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This hands-on learning game is great for improving your child's auditory processing skills. Children who have auditory processing issues need to first learn to pay attention to what they hear before they try to improve their auditory memory or sequencing skills.

This game is fun, and uses the natural medium of language to improve listening skills. Give your child a treat by making a treasure hunt where they find a small treat or toy hidden in the house, and you will add to the fun and indirectly improve their sequencing skills. You can also choose to reward your child with a small treat after every three correct answers; a chocolate chip, raisin, or other small treat is fine.

I have found that not only do kids beg me to "play" with them, but their brothers and sisters also demand a turn!

Choose a song:

Your child will listen to a song and follow along as it is sung, using pictures as an aid. The song you choose will depend on the age of your child and the severity of his auditory processing issues. For children ages 4-6 the best types of songs are traditional nursery rhymes. You can also try popular children's artists such as Raffi.

For children 6 and up,singers such as John Lithgow and Hap Palmer are good choices: the songs consist of more than one sentence, offer a refrain, are interesting, and have catchy tunes.Teenagers and adults can use folk tunes, or any other song, as long as there is some sort of story being told;one-liners don't offer any complexity.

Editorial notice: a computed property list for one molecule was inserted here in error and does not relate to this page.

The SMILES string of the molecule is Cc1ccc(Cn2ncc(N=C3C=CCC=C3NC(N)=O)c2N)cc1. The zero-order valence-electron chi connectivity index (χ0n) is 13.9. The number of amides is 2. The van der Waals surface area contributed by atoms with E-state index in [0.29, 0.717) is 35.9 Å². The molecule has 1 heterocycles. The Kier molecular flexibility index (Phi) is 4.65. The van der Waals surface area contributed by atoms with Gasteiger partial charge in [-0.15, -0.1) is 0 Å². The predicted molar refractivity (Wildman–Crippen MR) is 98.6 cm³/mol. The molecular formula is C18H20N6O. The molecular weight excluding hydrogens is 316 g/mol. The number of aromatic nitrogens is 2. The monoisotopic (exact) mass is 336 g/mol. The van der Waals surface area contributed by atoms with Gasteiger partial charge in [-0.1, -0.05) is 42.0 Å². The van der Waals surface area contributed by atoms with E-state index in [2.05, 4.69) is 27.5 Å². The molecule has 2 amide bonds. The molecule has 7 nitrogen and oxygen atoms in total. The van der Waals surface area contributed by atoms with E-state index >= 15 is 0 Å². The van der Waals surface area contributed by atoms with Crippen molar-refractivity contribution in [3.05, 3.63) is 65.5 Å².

Create a presentation:

Next, you will create pictures to go with the song. These pictures will help your child "hear" what is in the song, since they offer visual support (their strength) to an auditory activity (their weakness). You will need to make pictures of all the nouns; in later songs you can add verbs. There is no need to add the words.

Play:

The first time you play a song, help your child follow along by pointing to the words as the song is sung. This helps the child to become more familiar with the song.

After that, your child can follow along on his own. If it is too hard, you can stop the song after each pictiure. In this case you'd be using a really easy song with a slow pace and not more than 4-6 different pictures.

You can also sing along with the song, emphasizing the nouns (and verbs, if applicable), or help a younger child by gently holding their hand and pointing together.

You'd be surprised how hard this is for many children, however they will enjoy it as long as you make sure that they are at least 80% successful.

You need to work with your child at least 3 times a week for about a half hour. In the beginning it may be less, until your child gets the hang of it. You will begin to see better listening skills after about 2-3 weeks.
 
 

 
 

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